Sierra Leone

Kabbah Stays On

On Feb. 13, the Sierra Leone parliament extended President Ahmed Tejan Kabbah’s term of office for six months, ending speculation that the president would form an interim government that would include other political parties.

The six-month extension came against the background of the National Electoral Commission’s refusal to hold elections due to lack of cash and poor security. In order to hold an election, the commission needs $24 million. If an election cannot be held, the constitution states that parliament is able to extend the president’s term for six months.

The reaction to the cancellation was rapid and heated.

“Nobody in his right frame of mind can agitate for elections now, especially since the consensus at the moment is to revert to constituency-type elections,” wrote I.B. Kargbo in Freetown’s conservative New Citizen (Feb. 15). “How can anybody campaign in a rebel-infested area?” Conservative Awoko agreed, noting, “If disarmament and rehabilitation had taken place, then this business of postponing the elections would not have arisen.”

But opposition groups were quick to claim that the ruling Sierra Leone People’s Party government was using poor security as an excuse to cling to power. C. James Hughes wrote in the opposition paper Democrat (Feb. 19) that “what [the] government and parliament have done is to postpone anarchy.”

The mainstream press, however, has unanimously declared that there is no provision in Sierra Leone’s constitution for an interim arrangement. Even Omrie Golley, who heads the rebel Revolutionary United Front (RUF)’s political council (despite his continual denials of RUF membership) has joined the voices opposing an interim government. On March 3, Golley told the independent Concord Times that “an interim government is not good for [Sierra Leone],” much to the displeasure of the RUF, which has been arguing for a caretaker government.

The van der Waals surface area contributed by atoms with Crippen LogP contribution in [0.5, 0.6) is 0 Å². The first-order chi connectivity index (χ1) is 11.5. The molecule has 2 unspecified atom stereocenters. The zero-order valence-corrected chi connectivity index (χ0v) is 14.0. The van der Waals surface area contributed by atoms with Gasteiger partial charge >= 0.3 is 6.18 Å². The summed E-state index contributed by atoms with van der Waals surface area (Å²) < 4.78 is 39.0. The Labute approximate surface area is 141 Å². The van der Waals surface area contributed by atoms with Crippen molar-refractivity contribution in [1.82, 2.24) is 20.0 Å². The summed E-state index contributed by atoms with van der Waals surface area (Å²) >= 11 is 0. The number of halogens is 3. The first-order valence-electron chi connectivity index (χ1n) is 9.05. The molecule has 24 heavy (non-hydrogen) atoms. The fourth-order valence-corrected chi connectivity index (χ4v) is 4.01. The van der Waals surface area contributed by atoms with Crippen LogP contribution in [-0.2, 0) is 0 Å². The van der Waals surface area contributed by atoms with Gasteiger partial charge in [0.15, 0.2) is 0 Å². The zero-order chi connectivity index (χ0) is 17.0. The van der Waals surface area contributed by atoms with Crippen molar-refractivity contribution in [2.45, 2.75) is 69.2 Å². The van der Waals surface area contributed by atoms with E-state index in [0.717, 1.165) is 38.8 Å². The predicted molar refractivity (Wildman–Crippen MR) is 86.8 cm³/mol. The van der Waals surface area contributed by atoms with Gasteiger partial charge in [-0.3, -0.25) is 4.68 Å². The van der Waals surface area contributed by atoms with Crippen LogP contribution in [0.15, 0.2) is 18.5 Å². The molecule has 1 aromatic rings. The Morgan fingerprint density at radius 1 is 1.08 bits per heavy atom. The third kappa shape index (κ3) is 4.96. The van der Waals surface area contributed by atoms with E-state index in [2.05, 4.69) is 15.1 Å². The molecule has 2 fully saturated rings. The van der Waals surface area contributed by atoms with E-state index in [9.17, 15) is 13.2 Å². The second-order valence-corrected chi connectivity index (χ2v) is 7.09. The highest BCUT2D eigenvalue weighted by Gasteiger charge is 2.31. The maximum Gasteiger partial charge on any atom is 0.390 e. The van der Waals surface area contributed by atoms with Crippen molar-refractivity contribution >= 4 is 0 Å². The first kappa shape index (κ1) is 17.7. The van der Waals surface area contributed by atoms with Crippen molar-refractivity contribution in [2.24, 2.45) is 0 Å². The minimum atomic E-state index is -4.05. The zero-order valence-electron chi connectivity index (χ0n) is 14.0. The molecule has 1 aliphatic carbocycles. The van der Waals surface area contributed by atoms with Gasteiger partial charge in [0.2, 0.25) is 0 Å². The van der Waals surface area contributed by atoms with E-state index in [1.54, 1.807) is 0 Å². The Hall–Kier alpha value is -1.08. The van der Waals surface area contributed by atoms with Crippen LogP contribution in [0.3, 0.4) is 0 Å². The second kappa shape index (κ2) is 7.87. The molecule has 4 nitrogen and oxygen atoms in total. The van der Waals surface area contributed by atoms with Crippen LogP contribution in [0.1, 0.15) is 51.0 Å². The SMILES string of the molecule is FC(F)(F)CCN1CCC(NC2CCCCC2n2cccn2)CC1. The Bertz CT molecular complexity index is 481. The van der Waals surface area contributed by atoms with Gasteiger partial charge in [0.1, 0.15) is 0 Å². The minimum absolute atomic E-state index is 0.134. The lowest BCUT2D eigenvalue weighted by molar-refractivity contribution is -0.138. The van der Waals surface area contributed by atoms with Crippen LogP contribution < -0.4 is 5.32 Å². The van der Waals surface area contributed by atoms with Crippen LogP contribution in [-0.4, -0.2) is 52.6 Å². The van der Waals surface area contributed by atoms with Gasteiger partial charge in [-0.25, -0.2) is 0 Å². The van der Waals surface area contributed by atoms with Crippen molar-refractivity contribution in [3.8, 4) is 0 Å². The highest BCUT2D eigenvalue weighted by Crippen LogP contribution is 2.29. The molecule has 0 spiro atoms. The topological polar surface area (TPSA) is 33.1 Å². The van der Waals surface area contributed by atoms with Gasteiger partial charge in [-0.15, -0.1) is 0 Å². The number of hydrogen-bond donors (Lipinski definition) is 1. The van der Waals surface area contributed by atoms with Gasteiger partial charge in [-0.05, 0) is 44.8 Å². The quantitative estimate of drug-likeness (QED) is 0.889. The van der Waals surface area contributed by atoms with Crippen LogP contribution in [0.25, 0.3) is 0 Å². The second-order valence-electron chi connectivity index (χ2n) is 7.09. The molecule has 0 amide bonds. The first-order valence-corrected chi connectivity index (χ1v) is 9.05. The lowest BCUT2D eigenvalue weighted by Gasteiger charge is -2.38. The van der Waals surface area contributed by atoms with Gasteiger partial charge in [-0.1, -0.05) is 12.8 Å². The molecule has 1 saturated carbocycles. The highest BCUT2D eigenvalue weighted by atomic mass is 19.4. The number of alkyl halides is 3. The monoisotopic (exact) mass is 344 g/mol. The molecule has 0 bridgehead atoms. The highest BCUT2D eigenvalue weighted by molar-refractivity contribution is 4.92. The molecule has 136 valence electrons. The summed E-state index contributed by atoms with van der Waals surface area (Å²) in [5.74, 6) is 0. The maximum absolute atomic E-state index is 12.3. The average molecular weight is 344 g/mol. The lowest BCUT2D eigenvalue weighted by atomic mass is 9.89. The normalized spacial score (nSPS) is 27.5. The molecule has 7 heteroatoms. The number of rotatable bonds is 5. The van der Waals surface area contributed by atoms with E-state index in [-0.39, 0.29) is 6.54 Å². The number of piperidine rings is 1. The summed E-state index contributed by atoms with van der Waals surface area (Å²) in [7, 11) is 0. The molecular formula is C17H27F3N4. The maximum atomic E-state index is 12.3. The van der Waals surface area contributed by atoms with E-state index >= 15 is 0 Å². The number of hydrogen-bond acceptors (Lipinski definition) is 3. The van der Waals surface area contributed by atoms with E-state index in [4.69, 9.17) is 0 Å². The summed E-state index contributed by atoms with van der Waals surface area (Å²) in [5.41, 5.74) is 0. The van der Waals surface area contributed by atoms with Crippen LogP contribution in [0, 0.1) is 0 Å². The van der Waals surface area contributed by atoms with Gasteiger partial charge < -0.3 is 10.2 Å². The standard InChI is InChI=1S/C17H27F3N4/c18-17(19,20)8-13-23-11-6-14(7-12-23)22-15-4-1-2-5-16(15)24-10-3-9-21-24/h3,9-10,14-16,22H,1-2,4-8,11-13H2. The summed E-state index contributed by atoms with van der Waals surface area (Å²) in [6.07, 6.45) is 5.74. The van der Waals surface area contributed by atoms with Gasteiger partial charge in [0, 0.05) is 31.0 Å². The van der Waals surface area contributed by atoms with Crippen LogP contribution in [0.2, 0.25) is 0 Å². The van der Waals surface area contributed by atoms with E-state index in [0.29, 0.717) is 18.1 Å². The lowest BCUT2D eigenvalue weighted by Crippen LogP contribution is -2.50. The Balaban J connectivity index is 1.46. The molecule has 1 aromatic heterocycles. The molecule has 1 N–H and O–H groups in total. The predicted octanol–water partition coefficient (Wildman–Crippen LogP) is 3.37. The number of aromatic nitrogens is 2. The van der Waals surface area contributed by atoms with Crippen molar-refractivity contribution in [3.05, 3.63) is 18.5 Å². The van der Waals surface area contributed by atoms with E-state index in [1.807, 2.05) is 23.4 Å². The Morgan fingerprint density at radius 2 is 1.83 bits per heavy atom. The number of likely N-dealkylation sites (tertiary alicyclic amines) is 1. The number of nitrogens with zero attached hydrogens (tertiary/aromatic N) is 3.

Some observers cited the appointments of notorious RUF rebels Mike Lamin and Borbor Vandi to ministerial positions in 1999 as an argument for power-sharing. “If the government could bend the constitution in order to appease the RUF and share power with them,” wrote Richie Awoonor Gordon in the independent For di People (Feb. 13), “it might be interested in sharing power with the opposition.”

Most worrying to many political observers is that opponents of the extension have been dubbed “obstructionists” and “opportunists.” In parliament, some MPs went as far as to brand advocates of the interim government “coupists.”

Under the current constitutional provision, Kabbah could prolong his term of office every six months on the grounds of poor election security. But in so doing, he might alienate the majority of Sierra Leoneans, who suspect him of playing dirty politics with the war.

The failure to hold a free election would also cost Sierra Leone much-needed financial support from the donor community. As the conservative New Citizen wrote (Feb. 12), “We all know that elections must be held at some stage to give credibility to this country’s democratic practice.”